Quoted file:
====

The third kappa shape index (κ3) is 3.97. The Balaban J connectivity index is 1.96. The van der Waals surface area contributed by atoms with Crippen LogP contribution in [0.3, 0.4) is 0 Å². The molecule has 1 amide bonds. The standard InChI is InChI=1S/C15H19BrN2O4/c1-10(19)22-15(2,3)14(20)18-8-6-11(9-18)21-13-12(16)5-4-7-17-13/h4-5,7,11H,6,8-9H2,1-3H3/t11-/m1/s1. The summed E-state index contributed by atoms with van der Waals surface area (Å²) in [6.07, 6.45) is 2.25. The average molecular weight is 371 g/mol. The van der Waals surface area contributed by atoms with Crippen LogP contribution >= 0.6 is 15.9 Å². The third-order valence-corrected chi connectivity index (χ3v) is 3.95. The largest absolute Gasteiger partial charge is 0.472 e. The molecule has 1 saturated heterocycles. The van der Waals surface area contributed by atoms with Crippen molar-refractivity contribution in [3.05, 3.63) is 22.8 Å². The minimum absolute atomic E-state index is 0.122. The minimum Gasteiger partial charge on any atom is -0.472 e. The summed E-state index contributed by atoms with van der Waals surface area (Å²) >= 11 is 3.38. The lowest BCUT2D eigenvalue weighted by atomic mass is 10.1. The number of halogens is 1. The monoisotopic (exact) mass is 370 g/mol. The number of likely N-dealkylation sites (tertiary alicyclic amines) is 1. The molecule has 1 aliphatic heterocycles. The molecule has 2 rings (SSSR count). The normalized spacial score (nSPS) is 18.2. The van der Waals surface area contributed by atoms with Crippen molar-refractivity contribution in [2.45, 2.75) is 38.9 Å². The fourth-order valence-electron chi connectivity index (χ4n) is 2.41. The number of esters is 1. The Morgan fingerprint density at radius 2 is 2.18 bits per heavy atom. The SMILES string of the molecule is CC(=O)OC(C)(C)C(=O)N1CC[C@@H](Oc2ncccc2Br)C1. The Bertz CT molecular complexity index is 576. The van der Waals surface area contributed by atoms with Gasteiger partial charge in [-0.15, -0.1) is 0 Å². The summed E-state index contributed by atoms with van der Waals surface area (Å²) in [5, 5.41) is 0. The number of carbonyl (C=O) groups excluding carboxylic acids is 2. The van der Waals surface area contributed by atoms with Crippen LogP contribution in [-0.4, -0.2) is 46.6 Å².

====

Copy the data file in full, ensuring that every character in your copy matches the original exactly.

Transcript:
The third kappa shape index (κ3) is 3.97. The Balaban J connectivity index is 1.96. The van der Waals surface area contributed by atoms with Crippen LogP contribution in [0.3, 0.4) is 0 Å². The molecule has 1 amide bonds. The standard InChI is InChI=1S/C15H19BrN2O4/c1-10(19)22-15(2,3)14(20)18-8-6-11(9-18)21-13-12(16)5-4-7-17-13/h4-5,7,11H,6,8-9H2,1-3H3/t11-/m1/s1. The summed E-state index contributed by atoms with van der Waals surface area (Å²) in [6.07, 6.45) is 2.25. The average molecular weight is 371 g/mol. The van der Waals surface area contributed by atoms with Crippen LogP contribution >= 0.6 is 15.9 Å². The third-order valence-corrected chi connectivity index (χ3v) is 3.95. The largest absolute Gasteiger partial charge is 0.472 e. The molecule has 1 saturated heterocycles. The van der Waals surface area contributed by atoms with Crippen molar-refractivity contribution in [3.05, 3.63) is 22.8 Å². The minimum absolute atomic E-state index is 0.122. The minimum Gasteiger partial charge on any atom is -0.472 e. The summed E-state index contributed by atoms with van der Waals surface area (Å²) >= 11 is 3.38. The lowest BCUT2D eigenvalue weighted by atomic mass is 10.1. The number of halogens is 1. The monoisotopic (exact) mass is 370 g/mol. The number of likely N-dealkylation sites (tertiary alicyclic amines) is 1. The molecule has 1 aliphatic heterocycles. The molecule has 2 rings (SSSR count). The normalized spacial score (nSPS) is 18.2. The van der Waals surface area contributed by atoms with Crippen molar-refractivity contribution in [2.45, 2.75) is 38.9 Å². The fourth-order valence-electron chi connectivity index (χ4n) is 2.41. The number of esters is 1. The Morgan fingerprint density at radius 2 is 2.18 bits per heavy atom. The SMILES string of the molecule is CC(=O)OC(C)(C)C(=O)N1CC[C@@H](Oc2ncccc2Br)C1. The Bertz CT molecular complexity index is 576. The van der Waals surface area contributed by atoms with Gasteiger partial charge in [-0.15, -0.1) is 0 Å². The summed E-state index contributed by atoms with van der Waals surface area (Å²) in [5, 5.41) is 0. The number of carbonyl (C=O) groups excluding carboxylic acids is 2. The van der Waals surface area contributed by atoms with Crippen LogP contribution in [-0.4, -0.2) is 46.6 Å².